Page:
Syllabus Pride


From 8:45am-5:30pm Kat and I were hard at work on our AP Lang collab-course, and it was totally worth it because now we have officially completed draft one of our syllabus!!!

I wonder if all teachers struggle as much as we have been with trying to figure out what students should learn about each year. I’m sure experience helps a ton with this process, because each year you can just make edits from the year before. But what about that first year at a new course? How do you start?

I’m sure we haven’t had the most efficient process, as evident by how it took us until now to finish this complete draft (we’ve been working lots before today, but now it is all written out which is nice).

One of my biggest wonders of the day that I had while creating the syllabus was why students don’t see the same syllabus that teachers submit for approval. I mean at some point in the first week every teacher goes over the syllabus, but basically all they talk about is the stuff that is on everyone’s syllabus: grading scale, honor code, final exam policy, etc. Why don’t we get to see the full syllabus that talks about what types of projects and activities we will actually do throughout the year?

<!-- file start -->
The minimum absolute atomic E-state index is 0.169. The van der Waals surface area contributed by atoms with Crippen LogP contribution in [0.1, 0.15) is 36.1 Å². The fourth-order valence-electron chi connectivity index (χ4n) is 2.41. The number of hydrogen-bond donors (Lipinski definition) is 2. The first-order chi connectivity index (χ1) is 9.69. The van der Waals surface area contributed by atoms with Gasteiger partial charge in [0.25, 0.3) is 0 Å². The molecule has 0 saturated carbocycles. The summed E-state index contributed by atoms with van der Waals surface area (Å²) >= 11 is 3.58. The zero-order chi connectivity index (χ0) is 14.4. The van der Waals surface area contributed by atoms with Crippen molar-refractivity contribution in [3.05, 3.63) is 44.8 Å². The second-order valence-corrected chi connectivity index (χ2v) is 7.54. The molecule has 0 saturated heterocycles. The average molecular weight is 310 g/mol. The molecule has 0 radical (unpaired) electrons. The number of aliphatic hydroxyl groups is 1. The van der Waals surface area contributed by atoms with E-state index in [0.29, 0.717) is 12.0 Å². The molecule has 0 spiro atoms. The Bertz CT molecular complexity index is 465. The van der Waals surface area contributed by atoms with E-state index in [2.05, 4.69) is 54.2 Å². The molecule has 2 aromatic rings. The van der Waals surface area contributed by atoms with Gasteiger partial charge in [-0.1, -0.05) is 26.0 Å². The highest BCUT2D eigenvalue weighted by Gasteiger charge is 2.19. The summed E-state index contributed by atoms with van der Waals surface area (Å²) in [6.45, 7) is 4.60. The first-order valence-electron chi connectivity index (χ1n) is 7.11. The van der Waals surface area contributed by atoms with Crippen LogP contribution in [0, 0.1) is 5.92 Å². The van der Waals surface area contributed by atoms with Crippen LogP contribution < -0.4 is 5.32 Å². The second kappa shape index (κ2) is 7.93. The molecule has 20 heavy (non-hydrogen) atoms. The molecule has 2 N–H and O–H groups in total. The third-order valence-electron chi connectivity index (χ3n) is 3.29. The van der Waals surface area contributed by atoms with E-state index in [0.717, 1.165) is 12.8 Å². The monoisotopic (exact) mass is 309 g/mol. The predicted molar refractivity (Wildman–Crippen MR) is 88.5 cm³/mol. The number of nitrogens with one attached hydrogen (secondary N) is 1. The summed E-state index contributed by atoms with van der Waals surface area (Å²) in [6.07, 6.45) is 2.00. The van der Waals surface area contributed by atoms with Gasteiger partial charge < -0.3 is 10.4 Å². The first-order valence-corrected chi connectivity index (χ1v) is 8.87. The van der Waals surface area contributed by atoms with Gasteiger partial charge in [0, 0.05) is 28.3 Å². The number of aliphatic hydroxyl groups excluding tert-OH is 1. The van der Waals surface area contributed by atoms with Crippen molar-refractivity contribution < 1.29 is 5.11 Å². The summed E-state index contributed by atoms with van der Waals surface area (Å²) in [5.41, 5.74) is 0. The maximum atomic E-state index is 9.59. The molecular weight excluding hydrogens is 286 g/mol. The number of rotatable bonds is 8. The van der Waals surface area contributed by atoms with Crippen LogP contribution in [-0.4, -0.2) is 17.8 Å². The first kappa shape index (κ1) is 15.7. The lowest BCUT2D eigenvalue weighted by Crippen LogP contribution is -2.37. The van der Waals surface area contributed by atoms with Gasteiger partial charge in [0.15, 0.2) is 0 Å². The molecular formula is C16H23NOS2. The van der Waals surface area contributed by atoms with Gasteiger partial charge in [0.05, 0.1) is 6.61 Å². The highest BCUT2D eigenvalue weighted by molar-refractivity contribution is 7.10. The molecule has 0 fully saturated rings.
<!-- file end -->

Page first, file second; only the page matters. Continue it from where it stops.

At Nerd Camp when we were given the syllabus it included major bullet points for what we would learn each day (because we were only there for 3 weeks, so really day-to-day made the most sense). While we didn’t stick to this syllabus –I mean the last week was completely different because we just followed a different path– it was still nice to see the main ideas of what we were going to learn. The syllabus allowed us to have something specific to look forward to throughout the term. Most of us even kept and refereed back to our syllabus because it had the game plan written on it as well.

I don’t know if there is some big reason against giving students the full syllabus that I just don’t know about, but I think it would be much more engaging if rather than every class running through the same lecture with stuff we know is on the syllabus, if we actually learned, “This is the game plan for the year of what we will learn each unit, and here are some of the major projects and activities we will hopefully do.” It would also allow students to really know what they are getting themselves into early on in the year.

I mean I know I’ve put a lot of work into creating our syllabus, and I’m proud of it in some odd way, so if I was a teacher I’d want to show my students the full syllabus so maybe, like me, they could get excited about the year. Teachers can get proud of their work too, I’ve seen it happen. I respect all teachers even more now from working on this course, and I feel like sharing the syllabus would benefit teachers and students.

Why not give students the full syllabus?


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